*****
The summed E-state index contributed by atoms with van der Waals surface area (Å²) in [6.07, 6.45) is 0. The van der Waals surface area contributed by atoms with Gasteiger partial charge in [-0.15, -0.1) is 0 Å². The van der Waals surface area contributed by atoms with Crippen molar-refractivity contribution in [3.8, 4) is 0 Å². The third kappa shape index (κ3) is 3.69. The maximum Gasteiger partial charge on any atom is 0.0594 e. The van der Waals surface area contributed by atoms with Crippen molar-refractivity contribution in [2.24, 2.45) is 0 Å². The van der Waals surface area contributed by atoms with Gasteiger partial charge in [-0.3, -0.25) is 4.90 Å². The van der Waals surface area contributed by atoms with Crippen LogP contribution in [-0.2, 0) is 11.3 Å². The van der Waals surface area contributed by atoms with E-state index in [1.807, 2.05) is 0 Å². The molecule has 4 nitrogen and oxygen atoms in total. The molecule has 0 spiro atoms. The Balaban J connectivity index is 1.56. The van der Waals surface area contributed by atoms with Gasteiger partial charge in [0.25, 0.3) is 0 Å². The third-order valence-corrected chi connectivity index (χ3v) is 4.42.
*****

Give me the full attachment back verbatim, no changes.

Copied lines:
The summed E-state index contributed by atoms with van der Waals surface area (Å²) in [6.07, 6.45) is 0. The van der Waals surface area contributed by atoms with Gasteiger partial charge in [-0.15, -0.1) is 0 Å². The van der Waals surface area contributed by atoms with Crippen molar-refractivity contribution in [3.8, 4) is 0 Å². The third kappa shape index (κ3) is 3.69. The maximum Gasteiger partial charge on any atom is 0.0594 e. The van der Waals surface area contributed by atoms with Crippen molar-refractivity contribution in [2.24, 2.45) is 0 Å². The van der Waals surface area contributed by atoms with Gasteiger partial charge in [-0.3, -0.25) is 4.90 Å². The van der Waals surface area contributed by atoms with Crippen LogP contribution in [-0.2, 0) is 11.3 Å². The van der Waals surface area contributed by atoms with E-state index in [1.807, 2.05) is 0 Å². The molecule has 4 nitrogen and oxygen atoms in total. The molecule has 0 spiro atoms. The Balaban J connectivity index is 1.56. The van der Waals surface area contributed by atoms with Gasteiger partial charge in [0.25, 0.3) is 0 Å². The third-order valence-corrected chi connectivity index (χ3v) is 4.42.